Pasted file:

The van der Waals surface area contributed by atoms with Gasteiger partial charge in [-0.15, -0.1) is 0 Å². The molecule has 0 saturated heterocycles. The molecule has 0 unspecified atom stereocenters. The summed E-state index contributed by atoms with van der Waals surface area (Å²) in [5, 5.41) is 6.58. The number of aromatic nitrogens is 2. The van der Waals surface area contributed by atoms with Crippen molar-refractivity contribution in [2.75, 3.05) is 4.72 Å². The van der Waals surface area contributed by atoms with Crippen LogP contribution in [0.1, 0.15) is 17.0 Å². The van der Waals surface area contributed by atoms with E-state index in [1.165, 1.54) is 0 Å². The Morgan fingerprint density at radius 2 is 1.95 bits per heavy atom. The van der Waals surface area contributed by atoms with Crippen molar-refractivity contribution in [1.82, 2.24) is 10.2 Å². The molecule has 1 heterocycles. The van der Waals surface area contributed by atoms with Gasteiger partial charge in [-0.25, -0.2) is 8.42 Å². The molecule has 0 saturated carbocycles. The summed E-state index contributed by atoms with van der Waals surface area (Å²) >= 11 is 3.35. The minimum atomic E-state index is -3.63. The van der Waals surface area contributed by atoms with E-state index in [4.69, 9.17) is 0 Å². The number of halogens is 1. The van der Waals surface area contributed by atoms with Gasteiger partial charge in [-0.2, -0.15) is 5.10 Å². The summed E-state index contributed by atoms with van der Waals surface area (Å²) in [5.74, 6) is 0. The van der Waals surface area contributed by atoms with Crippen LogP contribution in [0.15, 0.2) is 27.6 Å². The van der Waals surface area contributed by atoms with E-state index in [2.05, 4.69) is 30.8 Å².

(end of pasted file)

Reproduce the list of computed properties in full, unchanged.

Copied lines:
The van der Waals surface area contributed by atoms with Gasteiger partial charge in [-0.15, -0.1) is 0 Å². The molecule has 0 saturated heterocycles. The molecule has 0 unspecified atom stereocenters. The summed E-state index contributed by atoms with van der Waals surface area (Å²) in [5, 5.41) is 6.58. The number of aromatic nitrogens is 2. The van der Waals surface area contributed by atoms with Crippen molar-refractivity contribution in [2.75, 3.05) is 4.72 Å². The van der Waals surface area contributed by atoms with Crippen LogP contribution in [0.1, 0.15) is 17.0 Å². The van der Waals surface area contributed by atoms with E-state index in [1.165, 1.54) is 0 Å². The Morgan fingerprint density at radius 2 is 1.95 bits per heavy atom. The van der Waals surface area contributed by atoms with Crippen molar-refractivity contribution in [1.82, 2.24) is 10.2 Å². The molecule has 1 heterocycles. The van der Waals surface area contributed by atoms with Gasteiger partial charge in [-0.25, -0.2) is 8.42 Å². The molecule has 0 saturated carbocycles. The summed E-state index contributed by atoms with van der Waals surface area (Å²) >= 11 is 3.35. The minimum atomic E-state index is -3.63. The van der Waals surface area contributed by atoms with E-state index in [4.69, 9.17) is 0 Å². The number of halogens is 1. The van der Waals surface area contributed by atoms with Gasteiger partial charge in [-0.2, -0.15) is 5.10 Å². The summed E-state index contributed by atoms with van der Waals surface area (Å²) in [5.74, 6) is 0. The van der Waals surface area contributed by atoms with Crippen LogP contribution in [0.15, 0.2) is 27.6 Å². The van der Waals surface area contributed by atoms with E-state index in [2.05, 4.69) is 30.8 Å².